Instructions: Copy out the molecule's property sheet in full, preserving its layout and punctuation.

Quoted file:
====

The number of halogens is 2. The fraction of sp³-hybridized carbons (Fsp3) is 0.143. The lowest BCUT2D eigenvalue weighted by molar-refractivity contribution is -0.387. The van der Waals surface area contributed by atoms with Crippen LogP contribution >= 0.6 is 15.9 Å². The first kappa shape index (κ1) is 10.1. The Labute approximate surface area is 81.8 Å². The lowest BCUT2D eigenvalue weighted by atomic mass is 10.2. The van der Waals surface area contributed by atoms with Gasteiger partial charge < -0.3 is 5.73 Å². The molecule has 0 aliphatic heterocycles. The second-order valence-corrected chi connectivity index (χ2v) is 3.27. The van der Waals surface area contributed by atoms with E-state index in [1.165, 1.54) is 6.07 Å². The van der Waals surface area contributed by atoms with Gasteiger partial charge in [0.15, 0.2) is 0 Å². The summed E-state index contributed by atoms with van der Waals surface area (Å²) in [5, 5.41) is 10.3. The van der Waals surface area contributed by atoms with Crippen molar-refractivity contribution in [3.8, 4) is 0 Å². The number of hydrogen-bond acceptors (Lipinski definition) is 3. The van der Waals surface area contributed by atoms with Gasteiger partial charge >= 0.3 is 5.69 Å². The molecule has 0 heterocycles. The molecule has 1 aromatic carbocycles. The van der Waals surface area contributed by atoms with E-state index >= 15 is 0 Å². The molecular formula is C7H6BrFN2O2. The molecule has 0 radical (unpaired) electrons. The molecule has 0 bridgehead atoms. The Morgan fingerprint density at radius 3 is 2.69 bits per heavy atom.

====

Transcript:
The number of halogens is 2. The fraction of sp³-hybridized carbons (Fsp3) is 0.143. The lowest BCUT2D eigenvalue weighted by molar-refractivity contribution is -0.387. The van der Waals surface area contributed by atoms with Crippen LogP contribution >= 0.6 is 15.9 Å². The first kappa shape index (κ1) is 10.1. The Labute approximate surface area is 81.8 Å². The lowest BCUT2D eigenvalue weighted by atomic mass is 10.2. The van der Waals surface area contributed by atoms with Gasteiger partial charge < -0.3 is 5.73 Å². The molecule has 0 aliphatic heterocycles. The second-order valence-corrected chi connectivity index (χ2v) is 3.27. The van der Waals surface area contributed by atoms with E-state index in [1.165, 1.54) is 6.07 Å². The van der Waals surface area contributed by atoms with Gasteiger partial charge in [0.15, 0.2) is 0 Å². The summed E-state index contributed by atoms with van der Waals surface area (Å²) in [5, 5.41) is 10.3. The van der Waals surface area contributed by atoms with Crippen molar-refractivity contribution in [3.8, 4) is 0 Å². The number of hydrogen-bond acceptors (Lipinski definition) is 3. The van der Waals surface area contributed by atoms with Gasteiger partial charge >= 0.3 is 5.69 Å². The molecule has 0 heterocycles. The molecule has 1 aromatic carbocycles. The van der Waals surface area contributed by atoms with E-state index >= 15 is 0 Å². The molecular formula is C7H6BrFN2O2. The molecule has 0 radical (unpaired) electrons. The molecule has 0 bridgehead atoms. The Morgan fingerprint density at radius 3 is 2.69 bits per heavy atom.